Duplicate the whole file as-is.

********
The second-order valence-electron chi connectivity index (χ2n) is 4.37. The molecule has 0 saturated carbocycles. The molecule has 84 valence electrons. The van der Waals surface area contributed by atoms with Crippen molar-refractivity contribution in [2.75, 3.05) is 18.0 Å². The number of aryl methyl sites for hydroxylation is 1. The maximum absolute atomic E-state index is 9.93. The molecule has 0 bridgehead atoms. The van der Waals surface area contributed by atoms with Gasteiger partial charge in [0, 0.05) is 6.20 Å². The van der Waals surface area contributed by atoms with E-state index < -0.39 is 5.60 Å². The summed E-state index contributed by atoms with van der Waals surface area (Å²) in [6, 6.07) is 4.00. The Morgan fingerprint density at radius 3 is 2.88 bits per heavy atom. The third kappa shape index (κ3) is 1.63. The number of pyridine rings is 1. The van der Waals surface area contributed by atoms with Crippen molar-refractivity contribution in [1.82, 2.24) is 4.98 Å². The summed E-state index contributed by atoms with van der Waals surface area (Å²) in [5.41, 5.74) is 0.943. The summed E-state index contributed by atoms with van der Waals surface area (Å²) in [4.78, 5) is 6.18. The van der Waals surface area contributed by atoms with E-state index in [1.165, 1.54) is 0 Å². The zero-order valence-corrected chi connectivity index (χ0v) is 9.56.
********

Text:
The second-order valence-electron chi connectivity index (χ2n) is 4.37. The molecule has 0 saturated carbocycles. The molecule has 84 valence electrons. The van der Waals surface area contributed by atoms with Crippen molar-refractivity contribution in [2.75, 3.05) is 18.0 Å². The number of aryl methyl sites for hydroxylation is 1. The maximum absolute atomic E-state index is 9.93. The molecule has 0 bridgehead atoms. The van der Waals surface area contributed by atoms with Gasteiger partial charge in [0, 0.05) is 6.20 Å². The van der Waals surface area contributed by atoms with E-state index < -0.39 is 5.60 Å². The summed E-state index contributed by atoms with van der Waals surface area (Å²) in [6, 6.07) is 4.00. The Morgan fingerprint density at radius 3 is 2.88 bits per heavy atom. The third kappa shape index (κ3) is 1.63. The number of pyridine rings is 1. The van der Waals surface area contributed by atoms with Crippen molar-refractivity contribution in [1.82, 2.24) is 4.98 Å². The summed E-state index contributed by atoms with van der Waals surface area (Å²) in [5.41, 5.74) is 0.943. The summed E-state index contributed by atoms with van der Waals surface area (Å²) in [4.78, 5) is 6.18. The van der Waals surface area contributed by atoms with E-state index in [1.165, 1.54) is 0 Å². The zero-order valence-corrected chi connectivity index (χ0v) is 9.56.